As engineering organisations grow beyond what would fit in a meeting room, it becomes harder to involve everyone in important decisions. A natural response to this is to impose strategic or process related decision top-down, and leave team-level decisions up to the teams to sort out, as long as they align with articulated strategy.
While this may work in authoritarian company cultures, I believe in fostering a culture of compassion, inclusion and transparency. A culture where leadership and teams share plans early, and proactively ask for feedback. A culture where people feel empowered to challenge proposals from peers and leadership alike, with the intent of making better decisions.
I believe a key instrument in building such a culture is the Request for Comments (RFC) Process.
The idea is that whenever anyone wants to do something with significant impact on other people, systems or processes, they must write an RFC and actively solicit feedback from the entire engineering organisation, in public. In essence, RFCs represent the democratisation of ideas.
Over the years, at WeTransfer we have had RFCs to discuss system migrations, architectural design, test automation tooling, our incident response procedure, our approach to Open Source Software, and many more. It is a process that works for any proposal, large or small, and from pure engineering challenges to questions on process or culture.
The RFC process is not meant to replace existing organisational hierarchy or accountability. It is an instrument to improve decision making, and to foster transparency and inclusion. It does not mean design by committee. Everyone has a right to speak their mind, and the RFC author has an obligation to respond to all feedback that has been given. But in the end, the RFC author decides how the feedback that has been given will be incorporated.
Like all innovation, writing an RFC is an act of vulnerability.
Proposing changes publicly can feel daunting, especially for more junior people. This is why leadership has to show the way by actively submitting RFCs of their own, soliciting feedback from less senior people, and being receptive to that feedback. Leadership needs to create the psychological safety for anyone to feel comfortable to write an RFC. Beyond psychological safety, having a structured process is key to making RFCs succeed. A process provides clarity and fairness in terms of what to expect to both writers and commenters.
The RFC process
I first implemented an RFC process at WeTransfer in 2017. Over the years, we have been making tweaks to the process. These are the essential components of our process:
A single, stable, public location: There should be only one single location where RFCs are shared, and commenting should be integrated. The location should be public and easy to use for authors and commenters. Great locations are a company wiki or simply a Google Docs folder.
A template to get people started: Help (potential) authors get started by providing a template with useful prompts. Our template asks authors to provide a summary, a motivation, the proposal itself, drawbacks of the proposal, alternatives to the proposed solution, an implementation plan, and finally a list of unanswered questions. Authors are free to pick and choose which sections they feel are helpful, depending on the nature of their RFC.
A Communication plan: Create guidelines on where people must announce a new RFC, and don’t let them get swept under the rug. Also encourage people to seek out advice from people who they suspect might have different opinions on the matter. At WeTransfer, we announce new RFCs in our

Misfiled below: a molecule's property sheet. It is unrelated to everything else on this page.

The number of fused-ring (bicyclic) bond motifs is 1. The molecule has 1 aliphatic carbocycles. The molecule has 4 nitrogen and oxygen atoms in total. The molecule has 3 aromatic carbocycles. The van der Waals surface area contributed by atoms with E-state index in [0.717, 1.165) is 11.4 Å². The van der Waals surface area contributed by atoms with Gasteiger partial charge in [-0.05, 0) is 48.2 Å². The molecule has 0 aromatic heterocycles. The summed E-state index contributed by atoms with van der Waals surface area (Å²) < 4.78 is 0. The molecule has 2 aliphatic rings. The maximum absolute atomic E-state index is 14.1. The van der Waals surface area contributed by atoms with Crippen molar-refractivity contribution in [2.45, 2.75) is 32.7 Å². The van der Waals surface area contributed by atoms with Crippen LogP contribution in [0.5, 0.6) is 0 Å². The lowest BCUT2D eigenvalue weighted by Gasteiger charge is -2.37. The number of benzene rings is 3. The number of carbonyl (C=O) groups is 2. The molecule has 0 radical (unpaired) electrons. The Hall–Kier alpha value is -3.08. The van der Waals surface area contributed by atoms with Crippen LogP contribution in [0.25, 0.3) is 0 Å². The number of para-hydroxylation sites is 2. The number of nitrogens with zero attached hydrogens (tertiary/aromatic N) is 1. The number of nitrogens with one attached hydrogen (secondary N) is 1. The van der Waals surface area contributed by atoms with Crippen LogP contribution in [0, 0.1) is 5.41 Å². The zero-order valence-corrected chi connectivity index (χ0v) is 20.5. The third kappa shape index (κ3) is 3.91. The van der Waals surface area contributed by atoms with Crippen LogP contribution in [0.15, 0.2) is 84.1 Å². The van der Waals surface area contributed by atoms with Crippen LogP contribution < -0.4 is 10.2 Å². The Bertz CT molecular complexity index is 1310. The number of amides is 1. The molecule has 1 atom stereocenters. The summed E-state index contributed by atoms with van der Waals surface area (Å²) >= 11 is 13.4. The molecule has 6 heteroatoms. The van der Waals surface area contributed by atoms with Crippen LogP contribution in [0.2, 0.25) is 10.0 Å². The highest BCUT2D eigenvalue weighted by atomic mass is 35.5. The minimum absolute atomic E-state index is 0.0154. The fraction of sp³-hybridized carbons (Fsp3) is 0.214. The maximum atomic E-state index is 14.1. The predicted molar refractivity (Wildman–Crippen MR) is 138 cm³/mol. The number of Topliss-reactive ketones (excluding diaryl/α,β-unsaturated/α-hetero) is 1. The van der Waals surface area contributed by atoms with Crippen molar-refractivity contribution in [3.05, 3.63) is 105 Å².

#team-engineering Slack channel, as well as via an email list.
A clear timeline: It is important to let people know how much time they have to provide feedback, so give each RFC a deadline. People should be able to request more time to provide feedback when they need it.
An obligation to respond: While RFCs are not meant to water down opinions, it is crucial that authors take feedback serious. All feedback should be acknowledged, and when it is not incorporated, an explanation should be given.
Always a resolution: When the deadline for feedback has passed, and all commentary has been processed, always provide a clear resolution to the RFC, by marking (and announcing) it as accepted or rejected. People should feel comfortable rejecting their own RFCs if the feedback made them change their opinion.
Keep the archive: It is helpful to keep historical RFCs around, while making it clear which ones were accepted and rejected. This is not a blame game, but rather to build up a trail of documented decisions that can provide valuable context in the future.
Implementing RFCs in your organisation
What better way to introduce RFCs in your organisation than with an RFC? This is how I first pitched RFCs at WeTransfer. After the initial implementation, let leadership (like engineering managers) take the lead by urging them to write RFCs. Actively solicit feedback from every layer in the organisation, and be diligent in responding to feedback. The first period is crucial to create a safe space for people of all ranks to voice their opinions.
Beyond the first period, it will take continuous effort to make (and keep) RFCs a part of your engineering culture. I believe this is more than worth it, and simply part of leadership’s responsibility to create a safe space for ideas. I want to thank my teams for their willingness to share their ideas and critique those of others freely, with respect, and without reservation – without them this entire exercise would be futile.
Over the years, the RFC process has brought us better knowledge sharing, increased involvement, more bottom-up initiatives, and more openness to change. I believe it is one of the cornerstones in creating a thriving and compassionate engineering organisation, and would recommend any team – large or small – to adopt it.